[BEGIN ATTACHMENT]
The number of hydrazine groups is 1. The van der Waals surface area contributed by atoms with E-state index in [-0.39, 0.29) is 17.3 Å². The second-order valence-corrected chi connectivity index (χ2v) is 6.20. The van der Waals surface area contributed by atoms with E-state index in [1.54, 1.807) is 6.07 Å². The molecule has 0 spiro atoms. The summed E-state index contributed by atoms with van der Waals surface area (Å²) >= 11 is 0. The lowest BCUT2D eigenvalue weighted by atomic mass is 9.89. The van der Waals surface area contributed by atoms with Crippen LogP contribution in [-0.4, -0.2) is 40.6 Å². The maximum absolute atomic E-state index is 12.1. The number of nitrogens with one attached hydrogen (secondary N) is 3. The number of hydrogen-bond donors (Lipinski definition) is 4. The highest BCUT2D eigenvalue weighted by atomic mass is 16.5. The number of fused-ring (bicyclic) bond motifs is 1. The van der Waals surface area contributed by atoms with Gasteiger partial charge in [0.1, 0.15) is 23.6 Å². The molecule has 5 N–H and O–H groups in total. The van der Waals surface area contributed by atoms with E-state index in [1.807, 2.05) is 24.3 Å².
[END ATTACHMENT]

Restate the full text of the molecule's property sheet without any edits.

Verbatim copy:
The number of hydrazine groups is 1. The van der Waals surface area contributed by atoms with E-state index in [-0.39, 0.29) is 17.3 Å². The second-order valence-corrected chi connectivity index (χ2v) is 6.20. The van der Waals surface area contributed by atoms with E-state index in [1.54, 1.807) is 6.07 Å². The molecule has 0 spiro atoms. The summed E-state index contributed by atoms with van der Waals surface area (Å²) >= 11 is 0. The lowest BCUT2D eigenvalue weighted by atomic mass is 9.89. The van der Waals surface area contributed by atoms with Crippen LogP contribution in [-0.4, -0.2) is 40.6 Å². The maximum absolute atomic E-state index is 12.1. The number of nitrogens with one attached hydrogen (secondary N) is 3. The number of hydrogen-bond donors (Lipinski definition) is 4. The highest BCUT2D eigenvalue weighted by atomic mass is 16.5. The number of fused-ring (bicyclic) bond motifs is 1. The van der Waals surface area contributed by atoms with Gasteiger partial charge in [0.1, 0.15) is 23.6 Å². The molecule has 5 N–H and O–H groups in total. The van der Waals surface area contributed by atoms with E-state index in [1.807, 2.05) is 24.3 Å².